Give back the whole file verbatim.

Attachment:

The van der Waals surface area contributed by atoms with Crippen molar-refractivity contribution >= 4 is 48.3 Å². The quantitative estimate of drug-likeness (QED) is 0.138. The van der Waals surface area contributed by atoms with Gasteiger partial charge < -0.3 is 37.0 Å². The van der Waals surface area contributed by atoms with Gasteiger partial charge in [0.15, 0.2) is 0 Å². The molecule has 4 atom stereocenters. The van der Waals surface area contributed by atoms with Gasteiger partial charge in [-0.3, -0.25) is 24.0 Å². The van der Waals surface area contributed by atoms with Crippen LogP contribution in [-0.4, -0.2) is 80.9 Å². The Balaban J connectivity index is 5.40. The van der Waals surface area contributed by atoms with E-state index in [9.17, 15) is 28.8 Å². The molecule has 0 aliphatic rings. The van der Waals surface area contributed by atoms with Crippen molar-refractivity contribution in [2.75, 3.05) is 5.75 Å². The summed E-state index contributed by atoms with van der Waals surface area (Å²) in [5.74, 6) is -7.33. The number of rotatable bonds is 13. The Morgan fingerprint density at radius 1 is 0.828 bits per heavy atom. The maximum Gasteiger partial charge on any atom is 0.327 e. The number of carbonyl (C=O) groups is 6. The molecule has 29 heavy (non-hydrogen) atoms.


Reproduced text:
The van der Waals surface area contributed by atoms with Crippen molar-refractivity contribution >= 4 is 48.3 Å². The quantitative estimate of drug-likeness (QED) is 0.138. The van der Waals surface area contributed by atoms with Gasteiger partial charge < -0.3 is 37.0 Å². The van der Waals surface area contributed by atoms with Gasteiger partial charge in [0.15, 0.2) is 0 Å². The molecule has 4 atom stereocenters. The van der Waals surface area contributed by atoms with Gasteiger partial charge in [-0.3, -0.25) is 24.0 Å². The van der Waals surface area contributed by atoms with Crippen LogP contribution in [-0.4, -0.2) is 80.9 Å². The Balaban J connectivity index is 5.40. The van der Waals surface area contributed by atoms with E-state index in [9.17, 15) is 28.8 Å². The molecule has 0 aliphatic rings. The van der Waals surface area contributed by atoms with Crippen molar-refractivity contribution in [2.75, 3.05) is 5.75 Å². The summed E-state index contributed by atoms with van der Waals surface area (Å²) in [5.74, 6) is -7.33. The number of rotatable bonds is 13. The Morgan fingerprint density at radius 1 is 0.828 bits per heavy atom. The maximum Gasteiger partial charge on any atom is 0.327 e. The number of carbonyl (C=O) groups is 6. The molecule has 29 heavy (non-hydrogen) atoms.